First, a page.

Stuart praised the work of the Veterans Affairs - Office of Inspector General (VA-OIG), the Federal Bureau of Investigation, the Office of Veterans Affairs (VA), and the United States Department of Health and Human Services - Office of Inspector General (HHS-OIG).   The investigation was conducted by members of the United States Attorney’s Healthcare Fraud Abuse, Recovery and Response Team (ARREST), an innovative approach linking civil and criminal enforcement efforts together in a comprehensive attack on the opioid epidemic and healthcare fraud.   United States Attorney Mike Stuart announced the formation of ARREST in February 2019.  All health care related cases in the Southern District of West Virginia, whether they are the subject of criminal or civil investigation or enforcement, are directed through ARREST.  Included within the purview of the team are the Opioid Fraud and Abuse Detection Unit, Affirmative Civil Enforcement Unit, Appalachian Regional Prescription Opioid (ARPO) Strike Force, Medicare and Medicaid Fraud, and Asset Forfeiture efforts related to all healthcare matters.

Senior United States District John T. Copenhaver, Jr. presided over the plea hearing.  Assistant United States Attorney Erik S. Goes handled the prosecution.

Federal Jury Convicts Doctor on Fraud Charges for Approving Medically Unnecessary Tests


CHICAGO — A federal jury in Chicago has convicted a physician on fraud charges for approving medically unnecessary tests that were billed to Medicare.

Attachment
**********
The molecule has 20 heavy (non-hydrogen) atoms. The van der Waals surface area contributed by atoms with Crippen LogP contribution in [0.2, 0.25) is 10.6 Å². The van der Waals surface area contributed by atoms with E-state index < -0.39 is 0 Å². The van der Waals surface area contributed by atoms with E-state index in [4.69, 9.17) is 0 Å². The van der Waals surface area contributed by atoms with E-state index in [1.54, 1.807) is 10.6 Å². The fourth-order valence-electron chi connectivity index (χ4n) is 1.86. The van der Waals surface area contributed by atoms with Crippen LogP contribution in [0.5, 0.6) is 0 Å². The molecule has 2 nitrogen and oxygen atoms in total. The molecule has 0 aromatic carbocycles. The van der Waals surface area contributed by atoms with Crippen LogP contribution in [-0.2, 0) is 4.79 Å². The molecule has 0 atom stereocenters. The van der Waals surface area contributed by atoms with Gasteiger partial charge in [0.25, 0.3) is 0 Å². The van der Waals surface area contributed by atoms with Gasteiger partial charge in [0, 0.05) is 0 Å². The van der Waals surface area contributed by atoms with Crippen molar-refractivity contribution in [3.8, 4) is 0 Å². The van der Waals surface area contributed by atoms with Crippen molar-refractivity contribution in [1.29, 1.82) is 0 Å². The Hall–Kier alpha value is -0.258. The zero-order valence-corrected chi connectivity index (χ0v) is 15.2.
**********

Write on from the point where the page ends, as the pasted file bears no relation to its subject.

While working for Chicago-based Grand Medical Clinic Inc., DR. OMAR GARCIA authorized percutaneous allergen tests for numerous Medicare beneficiaries, knowing that the tests were not medically necessary.  In most instances, Dr. Garcia issued his approval after the tests had already been completed.  Dr. Garcia submitted or caused to be submitted fraudulent claims to Medicare for payment of the unnecessary tests.

The jury in federal court in Chicago on Monday convicted Dr. Garcia, 52, of Ocala, Fla., and formerly of Wilmington, Ill., on all six counts of health care fraud.  Each count is punishable by a maximum sentence of ten years in prison.  U.S. District Judge Matthew F. Kennelly set sentencing for May 6, 2020.

The conviction was announced by John R. Lausch, Jr., United States Attorney for the Northern District of Illinois; Emmerson Buie, Jr., Special Agent-in-Charge of the Chicago office of the FBI; Lamont Pugh III, Special Agent-in-Charge of the Chicago Region of the U.S. Department of Health and Human Services Office of Inspector General; and Martin J. Dickman, Inspector General of the U.S. Railroad Retirement Board.  The U.S. Office of Personnel Management and the U.S. Food and Drug Administration provided valuable assistance.  The government is represented by Assistant U.S. Attorneys Kavitha J. Babu and Saurish Appleby-Bhattacharjee.

Evidence at the five-day trial revealed that Dr. Garcia’s fraud scheme began in 2011 and continued until 2015.  Dr. Garcia and others submitted the fraudulent bills from Grand Medical and other medical entities in an attempt to reduce the volume of billing by any single company and minimize scrutiny from Medicare.  After the entities received payments from Medicare, Dr. Garcia was paid via checks reflecting his percentage of the payments.

American Businessman Who Ran Houston-Based Subsidiary of Chinese Company Sentenced to Prison for Theft of Trade Secrets